Is ESG a Factor?

Key Points

  • Increasingly, investors are asking if ESG is a factor. We answer this question using the criteria set forth by our Research Affiliates colleagues in their 2016 Graham and Dodd Scroll–winning article, “Will Your Factor Deliver? An Examination of Factor Robustness and Implementation Costs.” We conclude that ESG is not a factor.
  • We do believe, however, that ESG could be a powerful theme as new owners of capital—in particular, women and millennials—prioritize ESG in their portfolios over the next two decades. Progress in aligning definitions of “good” and “bad” ESG companies will also enhance the ability of the ESG theme to deliver positive investor outcomes.
  • We conclude that ESG does not need to be a factor for investors to achieve their ESG and performance goals.


As we hit the halfway point of this remarkable year, the health of our planet, the well-being of our communities, and the necessity for meaningful societal change are all top of mind and assuming a greater sense of urgency. Accordingly, many investors desire to take personal action by incorporating environmental, social, and governance (ESG) considerations into their investment portfolios. Unfortunately, they are confronted by a confusing ESG landscape with conflicting claims—similar to the multitude of competing health care studies. This confusion may be slowing down their good intentions. As a factor index provider with ESG offerings, we attempt to answer the question “Is ESG a factor?” by synthesizing what we, and our colleagues, have discovered over the years.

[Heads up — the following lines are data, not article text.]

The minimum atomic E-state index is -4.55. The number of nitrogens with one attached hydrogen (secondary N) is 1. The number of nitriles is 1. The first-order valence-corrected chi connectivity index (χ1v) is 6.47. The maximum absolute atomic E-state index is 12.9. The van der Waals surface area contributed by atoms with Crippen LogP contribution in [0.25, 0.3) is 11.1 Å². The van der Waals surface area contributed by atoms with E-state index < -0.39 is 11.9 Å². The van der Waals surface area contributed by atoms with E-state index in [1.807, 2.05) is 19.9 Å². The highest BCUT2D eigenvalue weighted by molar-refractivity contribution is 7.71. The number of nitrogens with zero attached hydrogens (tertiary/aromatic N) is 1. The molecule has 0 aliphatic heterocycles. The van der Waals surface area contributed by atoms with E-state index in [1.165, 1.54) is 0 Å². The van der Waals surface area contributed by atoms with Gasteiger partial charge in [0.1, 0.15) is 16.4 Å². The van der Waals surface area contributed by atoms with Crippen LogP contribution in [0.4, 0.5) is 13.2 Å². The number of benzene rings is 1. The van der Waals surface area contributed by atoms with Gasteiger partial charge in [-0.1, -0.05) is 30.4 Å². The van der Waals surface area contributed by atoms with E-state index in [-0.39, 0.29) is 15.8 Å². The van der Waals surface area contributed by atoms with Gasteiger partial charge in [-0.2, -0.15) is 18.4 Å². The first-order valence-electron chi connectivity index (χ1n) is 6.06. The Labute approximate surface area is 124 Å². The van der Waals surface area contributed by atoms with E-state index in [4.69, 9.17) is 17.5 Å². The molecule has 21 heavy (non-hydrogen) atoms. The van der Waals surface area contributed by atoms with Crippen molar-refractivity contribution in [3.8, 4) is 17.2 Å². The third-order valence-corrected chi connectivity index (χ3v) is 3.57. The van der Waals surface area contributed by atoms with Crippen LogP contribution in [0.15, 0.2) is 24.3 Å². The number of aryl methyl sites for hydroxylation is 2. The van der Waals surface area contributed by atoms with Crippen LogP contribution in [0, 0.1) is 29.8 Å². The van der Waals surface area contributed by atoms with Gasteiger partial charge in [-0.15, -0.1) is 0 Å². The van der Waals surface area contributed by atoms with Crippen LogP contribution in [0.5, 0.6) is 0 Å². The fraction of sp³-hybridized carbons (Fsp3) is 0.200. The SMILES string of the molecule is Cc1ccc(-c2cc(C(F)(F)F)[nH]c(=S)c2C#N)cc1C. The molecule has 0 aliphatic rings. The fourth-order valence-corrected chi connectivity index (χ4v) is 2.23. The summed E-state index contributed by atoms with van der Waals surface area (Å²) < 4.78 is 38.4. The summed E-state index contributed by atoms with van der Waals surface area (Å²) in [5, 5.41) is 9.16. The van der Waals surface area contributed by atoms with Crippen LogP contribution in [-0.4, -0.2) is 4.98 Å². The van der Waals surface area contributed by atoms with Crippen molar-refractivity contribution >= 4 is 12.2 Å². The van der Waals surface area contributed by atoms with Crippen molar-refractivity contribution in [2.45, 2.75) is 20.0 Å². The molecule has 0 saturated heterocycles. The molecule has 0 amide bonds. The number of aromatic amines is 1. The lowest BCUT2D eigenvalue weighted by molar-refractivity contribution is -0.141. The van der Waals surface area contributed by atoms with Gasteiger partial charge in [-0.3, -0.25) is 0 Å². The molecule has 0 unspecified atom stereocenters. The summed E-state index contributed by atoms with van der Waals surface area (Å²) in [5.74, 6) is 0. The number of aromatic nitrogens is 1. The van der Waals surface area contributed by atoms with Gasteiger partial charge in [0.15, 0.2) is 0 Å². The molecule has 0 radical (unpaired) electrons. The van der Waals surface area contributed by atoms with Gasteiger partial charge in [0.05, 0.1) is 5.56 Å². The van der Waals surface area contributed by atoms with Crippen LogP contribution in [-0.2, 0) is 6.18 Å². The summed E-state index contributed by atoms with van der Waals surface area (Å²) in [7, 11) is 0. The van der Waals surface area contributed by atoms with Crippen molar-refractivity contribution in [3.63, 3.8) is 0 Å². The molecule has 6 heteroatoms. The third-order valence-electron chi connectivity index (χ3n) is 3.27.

”Can drinking red wine daily stave off heart disease? A newly released study answers that very question. We’ll cover it right after this commercial break.” Does this teaser sound familiar from your favorite morning television or radio show? Does this attention-grabber peak your interest to wait a few minutes, bear the commercials, and hear the story? The media has a natural inclination to use science to engage audiences. Consequently, we’re bombarded with new studies, especially as they relate to our health, a topic of interest to everyone and, of course, top of mind today.

The findings may entertain, but do they inform? Nagler (2014) finds that contradictory scientific claims on red wine, coffee, fish, and vitamins, all touted by the media, led to substantial confusion on the part of consumers. Indeed, the claims led to such confusion that many consumers grew skeptical of even vetted health advice such as exercising and eating fruits and vegetables. Ironically, learning more about nutrition via competing claims led to more confusion, lack of trust, and less likely adoption of better eating and exercising habits.